I have received a number of emails about vaccine passports, or Covid-status certification. Let me say at the beginning that passports of this type need to be looked at from two angles; first, for international travel, and, secondly, for domestic uses. The former is largely outside our control in that, whatever we may want to do, if other countries want to see us have a passport we will have to follow if we want to travel to those countries. This is no different to inoculation against yellow fever for example.
In the case of the latter, in principle, I can see no difference between requiring a driving licence to drive a car and a health certificate re. Covid. The idea that somehow this automatically creates a two tier nation is simply not true. It depends on what such passports are used for and when they are introduced. These are too early to answer now in view of the review which is taking place.
A range of options are being considered to encourage people to receive the Covid-19 vaccine. As set out in the Government’s Roadmap towards easing restrictions, four programmes of work have been established to consider different aspects of how the UK should handle Covid-19 from summer onwards. One of these is a review into whether Covid-status certification could play a role in reopening our economy, reducing restrictions on social contact, and improving safety.
On 5 April, an update was published into the reviews outlined in the roadmap, including the Covid-Status Certification Review. This update noted that, even without Government intervention, Covid-status certification is likely to become a feature of our lives until the threat from the pandemic recedes. Other countries are already developing their own certification systems, such as the “Green Pass” in Israel and the “digital green certificate” in the European Union. While the review is ongoing, I firmly support that the Government has guaranteed to ensure appropriate Parliamentary scrutiny, presenting interim findings in Parliament during April.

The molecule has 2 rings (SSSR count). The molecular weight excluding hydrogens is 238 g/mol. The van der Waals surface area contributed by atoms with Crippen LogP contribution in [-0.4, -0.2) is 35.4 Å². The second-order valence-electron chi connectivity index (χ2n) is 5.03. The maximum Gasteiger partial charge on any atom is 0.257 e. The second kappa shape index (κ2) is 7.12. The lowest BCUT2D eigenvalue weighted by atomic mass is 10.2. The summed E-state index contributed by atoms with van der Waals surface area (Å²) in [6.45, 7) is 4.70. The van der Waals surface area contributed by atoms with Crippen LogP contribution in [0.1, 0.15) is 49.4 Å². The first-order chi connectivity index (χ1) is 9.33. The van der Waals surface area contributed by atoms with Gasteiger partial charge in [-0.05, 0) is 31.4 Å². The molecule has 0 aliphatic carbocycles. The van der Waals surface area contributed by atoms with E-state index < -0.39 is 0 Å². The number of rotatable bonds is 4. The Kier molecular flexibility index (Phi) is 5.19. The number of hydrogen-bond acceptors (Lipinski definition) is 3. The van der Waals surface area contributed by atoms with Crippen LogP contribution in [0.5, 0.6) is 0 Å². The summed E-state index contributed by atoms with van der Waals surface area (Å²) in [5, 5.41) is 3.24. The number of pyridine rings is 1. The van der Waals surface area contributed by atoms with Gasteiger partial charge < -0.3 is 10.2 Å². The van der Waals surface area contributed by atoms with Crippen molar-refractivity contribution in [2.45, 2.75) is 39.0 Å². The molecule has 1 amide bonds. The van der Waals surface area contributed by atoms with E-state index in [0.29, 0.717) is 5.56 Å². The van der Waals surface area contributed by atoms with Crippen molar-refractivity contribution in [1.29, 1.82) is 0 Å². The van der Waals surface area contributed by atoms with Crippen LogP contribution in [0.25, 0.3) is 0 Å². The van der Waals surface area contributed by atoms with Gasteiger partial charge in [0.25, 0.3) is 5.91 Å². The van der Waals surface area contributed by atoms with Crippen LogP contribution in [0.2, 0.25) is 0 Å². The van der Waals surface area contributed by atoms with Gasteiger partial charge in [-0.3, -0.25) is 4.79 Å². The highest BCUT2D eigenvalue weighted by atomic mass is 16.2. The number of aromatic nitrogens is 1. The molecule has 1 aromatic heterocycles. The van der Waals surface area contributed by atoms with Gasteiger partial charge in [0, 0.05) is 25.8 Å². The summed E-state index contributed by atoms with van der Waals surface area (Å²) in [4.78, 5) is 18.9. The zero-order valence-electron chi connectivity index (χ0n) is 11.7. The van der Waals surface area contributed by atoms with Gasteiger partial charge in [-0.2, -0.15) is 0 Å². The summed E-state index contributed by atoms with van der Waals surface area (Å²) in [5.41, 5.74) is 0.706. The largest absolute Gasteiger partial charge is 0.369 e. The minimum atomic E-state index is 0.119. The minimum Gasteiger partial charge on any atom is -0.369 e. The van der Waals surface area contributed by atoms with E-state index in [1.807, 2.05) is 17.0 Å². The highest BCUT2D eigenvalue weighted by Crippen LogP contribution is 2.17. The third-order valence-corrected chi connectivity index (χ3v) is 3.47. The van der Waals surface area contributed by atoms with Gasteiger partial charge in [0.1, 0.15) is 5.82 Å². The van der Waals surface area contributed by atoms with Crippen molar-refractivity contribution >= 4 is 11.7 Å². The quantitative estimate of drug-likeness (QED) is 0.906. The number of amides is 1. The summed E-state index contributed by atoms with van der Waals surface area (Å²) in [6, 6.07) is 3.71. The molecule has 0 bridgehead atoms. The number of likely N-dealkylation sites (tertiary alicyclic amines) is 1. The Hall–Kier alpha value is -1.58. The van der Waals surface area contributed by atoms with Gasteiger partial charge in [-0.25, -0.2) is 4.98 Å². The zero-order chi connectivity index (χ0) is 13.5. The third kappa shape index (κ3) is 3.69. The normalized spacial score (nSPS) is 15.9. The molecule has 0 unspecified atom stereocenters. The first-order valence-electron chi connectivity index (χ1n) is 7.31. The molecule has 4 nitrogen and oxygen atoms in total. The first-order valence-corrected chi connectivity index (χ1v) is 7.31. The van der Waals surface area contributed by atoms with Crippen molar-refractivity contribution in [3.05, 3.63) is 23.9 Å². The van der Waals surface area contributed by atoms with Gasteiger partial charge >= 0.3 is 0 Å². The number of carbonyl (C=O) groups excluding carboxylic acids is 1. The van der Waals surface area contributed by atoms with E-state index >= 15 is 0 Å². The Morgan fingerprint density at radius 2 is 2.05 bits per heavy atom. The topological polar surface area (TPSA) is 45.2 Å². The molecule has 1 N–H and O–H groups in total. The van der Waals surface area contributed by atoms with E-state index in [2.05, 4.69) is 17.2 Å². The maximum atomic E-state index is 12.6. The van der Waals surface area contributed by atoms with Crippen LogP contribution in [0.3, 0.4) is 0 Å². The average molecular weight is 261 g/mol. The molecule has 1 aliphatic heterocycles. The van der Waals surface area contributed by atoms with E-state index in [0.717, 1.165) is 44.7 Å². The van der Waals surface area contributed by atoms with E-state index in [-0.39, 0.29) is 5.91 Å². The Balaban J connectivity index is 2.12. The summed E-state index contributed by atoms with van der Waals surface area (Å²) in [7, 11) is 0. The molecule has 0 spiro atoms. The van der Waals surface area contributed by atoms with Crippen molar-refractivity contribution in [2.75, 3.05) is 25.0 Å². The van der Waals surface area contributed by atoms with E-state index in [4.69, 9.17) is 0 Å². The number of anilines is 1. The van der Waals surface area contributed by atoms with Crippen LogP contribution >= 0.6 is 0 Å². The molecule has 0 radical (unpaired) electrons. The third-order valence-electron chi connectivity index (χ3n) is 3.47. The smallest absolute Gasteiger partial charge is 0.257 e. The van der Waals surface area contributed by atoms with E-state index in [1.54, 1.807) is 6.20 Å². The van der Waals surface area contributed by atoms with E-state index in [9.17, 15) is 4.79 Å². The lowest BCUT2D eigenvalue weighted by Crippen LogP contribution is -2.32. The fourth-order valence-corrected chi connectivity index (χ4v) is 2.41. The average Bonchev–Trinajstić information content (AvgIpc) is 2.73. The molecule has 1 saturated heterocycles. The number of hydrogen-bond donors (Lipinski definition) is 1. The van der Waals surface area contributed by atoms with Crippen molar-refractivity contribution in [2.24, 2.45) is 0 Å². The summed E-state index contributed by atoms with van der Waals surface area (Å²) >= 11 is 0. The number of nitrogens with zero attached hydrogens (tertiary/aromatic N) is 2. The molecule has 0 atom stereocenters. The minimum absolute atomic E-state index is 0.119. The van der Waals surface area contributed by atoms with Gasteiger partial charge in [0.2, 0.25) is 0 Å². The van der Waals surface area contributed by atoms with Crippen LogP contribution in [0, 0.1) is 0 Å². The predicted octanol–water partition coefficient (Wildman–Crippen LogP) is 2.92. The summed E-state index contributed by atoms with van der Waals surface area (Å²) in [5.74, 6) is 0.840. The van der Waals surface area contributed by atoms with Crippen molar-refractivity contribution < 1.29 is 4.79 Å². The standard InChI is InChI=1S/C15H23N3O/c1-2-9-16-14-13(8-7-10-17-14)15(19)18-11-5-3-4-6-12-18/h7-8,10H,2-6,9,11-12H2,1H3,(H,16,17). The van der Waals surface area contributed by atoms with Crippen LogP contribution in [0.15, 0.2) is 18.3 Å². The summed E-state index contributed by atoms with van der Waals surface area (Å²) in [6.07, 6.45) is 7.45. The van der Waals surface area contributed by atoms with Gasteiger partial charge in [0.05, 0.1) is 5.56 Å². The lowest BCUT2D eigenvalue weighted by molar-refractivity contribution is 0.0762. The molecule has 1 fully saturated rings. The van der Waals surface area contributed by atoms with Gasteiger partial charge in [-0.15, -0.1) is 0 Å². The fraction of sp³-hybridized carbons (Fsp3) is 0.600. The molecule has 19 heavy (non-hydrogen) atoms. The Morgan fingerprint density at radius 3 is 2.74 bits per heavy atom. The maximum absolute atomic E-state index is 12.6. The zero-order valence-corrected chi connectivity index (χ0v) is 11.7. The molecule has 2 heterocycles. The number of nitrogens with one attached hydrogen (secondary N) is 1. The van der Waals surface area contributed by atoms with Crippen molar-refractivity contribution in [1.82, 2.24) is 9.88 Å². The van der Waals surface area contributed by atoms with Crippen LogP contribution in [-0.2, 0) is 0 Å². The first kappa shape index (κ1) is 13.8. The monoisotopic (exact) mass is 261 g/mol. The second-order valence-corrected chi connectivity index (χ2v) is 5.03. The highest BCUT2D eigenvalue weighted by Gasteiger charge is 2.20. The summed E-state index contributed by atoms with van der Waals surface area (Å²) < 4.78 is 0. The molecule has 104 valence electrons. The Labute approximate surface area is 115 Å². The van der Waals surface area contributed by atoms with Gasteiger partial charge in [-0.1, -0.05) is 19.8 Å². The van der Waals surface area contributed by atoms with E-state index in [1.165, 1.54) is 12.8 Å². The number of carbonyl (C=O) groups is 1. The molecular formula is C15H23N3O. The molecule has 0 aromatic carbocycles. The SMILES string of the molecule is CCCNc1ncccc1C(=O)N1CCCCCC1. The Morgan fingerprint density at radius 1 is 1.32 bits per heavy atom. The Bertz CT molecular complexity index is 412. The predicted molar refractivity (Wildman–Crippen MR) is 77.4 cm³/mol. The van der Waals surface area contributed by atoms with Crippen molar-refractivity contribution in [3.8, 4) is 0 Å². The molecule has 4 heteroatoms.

Of course, Covid-status certificates raise complex ethical and discriminatory issues that would need to be worked through. This is something I know the Government and the Prime Minister are conscious of, and I welcome the fact that the Government is considering these issues fully as part of the review. I understand that the review has so far gathered evidence from clinical and ethical experts, as well as businesses and their representative organisations; in addition, the public call for evidence has generated over 50,000 responses representing a wide range of opinions.
It is right that no options are ruled out at this stage. Conclusions and the outcome of the review will be set out in advance of Step four of the Roadmap and, as the Prime Minister has already said, it may be that there is a role for certification in the future. However, for now the emphasis is rightly on our vaccination and testing programmes.